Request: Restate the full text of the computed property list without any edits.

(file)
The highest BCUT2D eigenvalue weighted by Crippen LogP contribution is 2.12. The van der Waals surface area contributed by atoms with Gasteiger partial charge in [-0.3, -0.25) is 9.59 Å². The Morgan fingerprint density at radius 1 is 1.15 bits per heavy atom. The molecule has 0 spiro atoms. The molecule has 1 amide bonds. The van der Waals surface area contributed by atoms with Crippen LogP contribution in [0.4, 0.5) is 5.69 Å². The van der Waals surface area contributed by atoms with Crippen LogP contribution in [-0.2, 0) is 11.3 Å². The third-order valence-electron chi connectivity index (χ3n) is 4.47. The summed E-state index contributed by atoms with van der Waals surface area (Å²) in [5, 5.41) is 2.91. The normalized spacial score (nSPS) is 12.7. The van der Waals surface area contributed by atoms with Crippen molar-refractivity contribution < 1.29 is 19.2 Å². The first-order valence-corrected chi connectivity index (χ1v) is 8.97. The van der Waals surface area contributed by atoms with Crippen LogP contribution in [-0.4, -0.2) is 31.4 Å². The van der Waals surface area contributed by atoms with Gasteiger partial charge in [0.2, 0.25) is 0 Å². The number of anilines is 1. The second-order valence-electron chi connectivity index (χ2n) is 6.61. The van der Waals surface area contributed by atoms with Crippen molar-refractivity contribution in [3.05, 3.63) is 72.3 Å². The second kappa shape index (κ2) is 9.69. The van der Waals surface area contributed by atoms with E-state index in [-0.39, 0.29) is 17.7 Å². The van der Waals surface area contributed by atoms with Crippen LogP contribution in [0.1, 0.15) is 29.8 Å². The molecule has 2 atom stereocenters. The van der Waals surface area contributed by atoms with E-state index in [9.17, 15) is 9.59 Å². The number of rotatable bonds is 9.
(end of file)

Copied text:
The highest BCUT2D eigenvalue weighted by Crippen LogP contribution is 2.12. The van der Waals surface area contributed by atoms with Gasteiger partial charge in [-0.3, -0.25) is 9.59 Å². The Morgan fingerprint density at radius 1 is 1.15 bits per heavy atom. The molecule has 0 spiro atoms. The molecule has 1 amide bonds. The van der Waals surface area contributed by atoms with Crippen LogP contribution in [0.4, 0.5) is 5.69 Å². The van der Waals surface area contributed by atoms with Crippen LogP contribution in [-0.2, 0) is 11.3 Å². The third-order valence-electron chi connectivity index (χ3n) is 4.47. The summed E-state index contributed by atoms with van der Waals surface area (Å²) in [5, 5.41) is 2.91. The normalized spacial score (nSPS) is 12.7. The van der Waals surface area contributed by atoms with Crippen molar-refractivity contribution < 1.29 is 19.2 Å². The first-order valence-corrected chi connectivity index (χ1v) is 8.97. The van der Waals surface area contributed by atoms with Crippen LogP contribution in [-0.4, -0.2) is 31.4 Å². The van der Waals surface area contributed by atoms with Gasteiger partial charge in [0.2, 0.25) is 0 Å². The number of anilines is 1. The second-order valence-electron chi connectivity index (χ2n) is 6.61. The van der Waals surface area contributed by atoms with Crippen molar-refractivity contribution in [3.05, 3.63) is 72.3 Å². The second kappa shape index (κ2) is 9.69. The van der Waals surface area contributed by atoms with E-state index in [-0.39, 0.29) is 17.7 Å². The van der Waals surface area contributed by atoms with Crippen LogP contribution in [0.1, 0.15) is 29.8 Å². The molecule has 2 atom stereocenters. The van der Waals surface area contributed by atoms with E-state index in [9.17, 15) is 9.59 Å². The number of rotatable bonds is 9.